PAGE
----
Davenport officials may soon give local law enforcement the ability to shutter massage businesses that aren’t run by state-licensed operators as a way to crack down on prostitution rings that operate under the guise of being legitimate massage therapists.
The idea was discussed Tuesday during a routine afternoon meeting between city council members and city staff, an early step in what could become a proposed city ordinance in the near future. As council members heard different enforcement options, city officials repeatedly referenced a desire to rid the city of any illegal businesses without putting too many regulatory hurdles on legitimate ones.
No concrete details about the prevalence of illicit massage therapy in Davenport were presented during Tuesday’s meeting. However, the city has seen the total number of massage businesses grow significantly over the past years, and city officials have found potential issues during site visits in recent months, said Davenport City Administrator Corri Spiegel.
“This is an emerging issue for us,” Spiegel said. “We’ve seen a doubling of these types of businesses in the city really over the past year.”
City officials are planning to model a policy after an ordinance enacted in Des Moines last month. That rule gives Des Moines police the ability to shut down businesses that have not been licensed by the Iowa Board of Massage Therapy, which regulates individuals who practice the profession.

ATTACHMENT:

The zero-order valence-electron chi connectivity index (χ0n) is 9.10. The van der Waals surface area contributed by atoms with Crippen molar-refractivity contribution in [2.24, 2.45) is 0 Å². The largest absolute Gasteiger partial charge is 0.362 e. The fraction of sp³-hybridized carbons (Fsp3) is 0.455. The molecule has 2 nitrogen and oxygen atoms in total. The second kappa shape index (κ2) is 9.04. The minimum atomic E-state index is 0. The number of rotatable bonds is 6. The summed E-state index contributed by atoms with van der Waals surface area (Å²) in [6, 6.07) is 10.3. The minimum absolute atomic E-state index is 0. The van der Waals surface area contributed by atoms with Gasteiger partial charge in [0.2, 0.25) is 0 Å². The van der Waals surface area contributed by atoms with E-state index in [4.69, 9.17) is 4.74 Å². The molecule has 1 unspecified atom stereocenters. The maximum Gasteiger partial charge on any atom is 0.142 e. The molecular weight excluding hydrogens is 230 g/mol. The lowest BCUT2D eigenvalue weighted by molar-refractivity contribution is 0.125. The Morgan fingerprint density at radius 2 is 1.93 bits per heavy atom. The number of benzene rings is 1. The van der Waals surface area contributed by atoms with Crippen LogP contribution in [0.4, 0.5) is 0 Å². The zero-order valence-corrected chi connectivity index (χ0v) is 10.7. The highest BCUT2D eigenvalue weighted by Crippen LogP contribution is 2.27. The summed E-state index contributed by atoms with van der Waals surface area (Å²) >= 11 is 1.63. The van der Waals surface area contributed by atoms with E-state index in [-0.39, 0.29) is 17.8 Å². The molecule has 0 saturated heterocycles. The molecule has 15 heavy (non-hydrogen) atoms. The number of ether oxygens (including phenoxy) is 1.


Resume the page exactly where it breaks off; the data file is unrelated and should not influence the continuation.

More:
The proposal to create a rule in Davenport comes as other cities across the state have sought to put similar safeguards in place.
In 2017, Iowa lawmakers gave cities additional authority to create their own business licensing systems, legislation that was inspired by a city ordinance created by Johnston a few years ago. Other Iowa cities have taken similar routes to license businesses and do background checks.
But that’s not the route Davenport officials are advising.
Sarah Ott, an assistant city administrator who has been studying how to draft a massage therapy business ordinance, told council members that the method of business licensing can be “pretty cumbersome” for legitimate operators. She also said more regulatory requirements for businesses may leave the city with fewer resources to enforce policies that target “bad actors.”